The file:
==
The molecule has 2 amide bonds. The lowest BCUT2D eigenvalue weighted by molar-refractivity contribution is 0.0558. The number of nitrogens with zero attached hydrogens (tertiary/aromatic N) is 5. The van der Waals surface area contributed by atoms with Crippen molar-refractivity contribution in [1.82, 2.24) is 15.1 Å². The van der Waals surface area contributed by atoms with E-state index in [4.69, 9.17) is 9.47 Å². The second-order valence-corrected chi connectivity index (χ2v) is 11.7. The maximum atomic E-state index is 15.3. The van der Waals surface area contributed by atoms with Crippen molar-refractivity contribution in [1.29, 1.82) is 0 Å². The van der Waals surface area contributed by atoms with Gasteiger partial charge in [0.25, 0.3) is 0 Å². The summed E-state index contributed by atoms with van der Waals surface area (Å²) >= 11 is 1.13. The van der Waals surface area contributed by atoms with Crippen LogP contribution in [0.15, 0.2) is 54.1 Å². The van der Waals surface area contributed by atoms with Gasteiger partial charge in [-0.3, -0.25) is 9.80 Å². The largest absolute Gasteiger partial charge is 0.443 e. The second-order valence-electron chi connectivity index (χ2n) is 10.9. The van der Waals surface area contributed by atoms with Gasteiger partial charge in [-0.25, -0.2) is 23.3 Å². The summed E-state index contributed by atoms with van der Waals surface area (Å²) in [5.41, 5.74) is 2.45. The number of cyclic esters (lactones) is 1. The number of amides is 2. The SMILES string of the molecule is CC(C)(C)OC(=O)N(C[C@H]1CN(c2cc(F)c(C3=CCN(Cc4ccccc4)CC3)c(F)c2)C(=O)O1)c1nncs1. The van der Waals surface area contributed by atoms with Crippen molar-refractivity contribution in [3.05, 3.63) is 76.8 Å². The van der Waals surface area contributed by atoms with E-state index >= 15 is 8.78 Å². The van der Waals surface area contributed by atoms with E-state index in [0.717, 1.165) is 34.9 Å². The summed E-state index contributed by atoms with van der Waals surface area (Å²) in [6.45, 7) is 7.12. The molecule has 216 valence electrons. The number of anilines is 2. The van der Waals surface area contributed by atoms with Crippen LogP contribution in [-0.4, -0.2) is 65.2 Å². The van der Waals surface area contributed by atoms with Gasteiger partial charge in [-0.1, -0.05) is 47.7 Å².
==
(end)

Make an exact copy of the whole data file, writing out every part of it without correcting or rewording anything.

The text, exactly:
The molecule has 2 amide bonds. The lowest BCUT2D eigenvalue weighted by molar-refractivity contribution is 0.0558. The number of nitrogens with zero attached hydrogens (tertiary/aromatic N) is 5. The van der Waals surface area contributed by atoms with Crippen molar-refractivity contribution in [1.82, 2.24) is 15.1 Å². The van der Waals surface area contributed by atoms with E-state index in [4.69, 9.17) is 9.47 Å². The second-order valence-corrected chi connectivity index (χ2v) is 11.7. The maximum atomic E-state index is 15.3. The van der Waals surface area contributed by atoms with Crippen molar-refractivity contribution in [1.29, 1.82) is 0 Å². The van der Waals surface area contributed by atoms with Gasteiger partial charge in [0.25, 0.3) is 0 Å². The summed E-state index contributed by atoms with van der Waals surface area (Å²) >= 11 is 1.13. The van der Waals surface area contributed by atoms with Crippen LogP contribution in [0.15, 0.2) is 54.1 Å². The van der Waals surface area contributed by atoms with Gasteiger partial charge in [-0.3, -0.25) is 9.80 Å². The largest absolute Gasteiger partial charge is 0.443 e. The second-order valence-electron chi connectivity index (χ2n) is 10.9. The van der Waals surface area contributed by atoms with Gasteiger partial charge in [-0.25, -0.2) is 23.3 Å². The summed E-state index contributed by atoms with van der Waals surface area (Å²) in [5.41, 5.74) is 2.45. The number of cyclic esters (lactones) is 1. The number of amides is 2. The SMILES string of the molecule is CC(C)(C)OC(=O)N(C[C@H]1CN(c2cc(F)c(C3=CCN(Cc4ccccc4)CC3)c(F)c2)C(=O)O1)c1nncs1. The van der Waals surface area contributed by atoms with Crippen molar-refractivity contribution in [3.05, 3.63) is 76.8 Å². The van der Waals surface area contributed by atoms with E-state index >= 15 is 8.78 Å². The van der Waals surface area contributed by atoms with E-state index in [0.717, 1.165) is 34.9 Å². The summed E-state index contributed by atoms with van der Waals surface area (Å²) in [6.45, 7) is 7.12. The molecule has 216 valence electrons. The number of anilines is 2. The van der Waals surface area contributed by atoms with Crippen LogP contribution in [-0.4, -0.2) is 65.2 Å². The van der Waals surface area contributed by atoms with Gasteiger partial charge in [-0.1, -0.05) is 47.7 Å².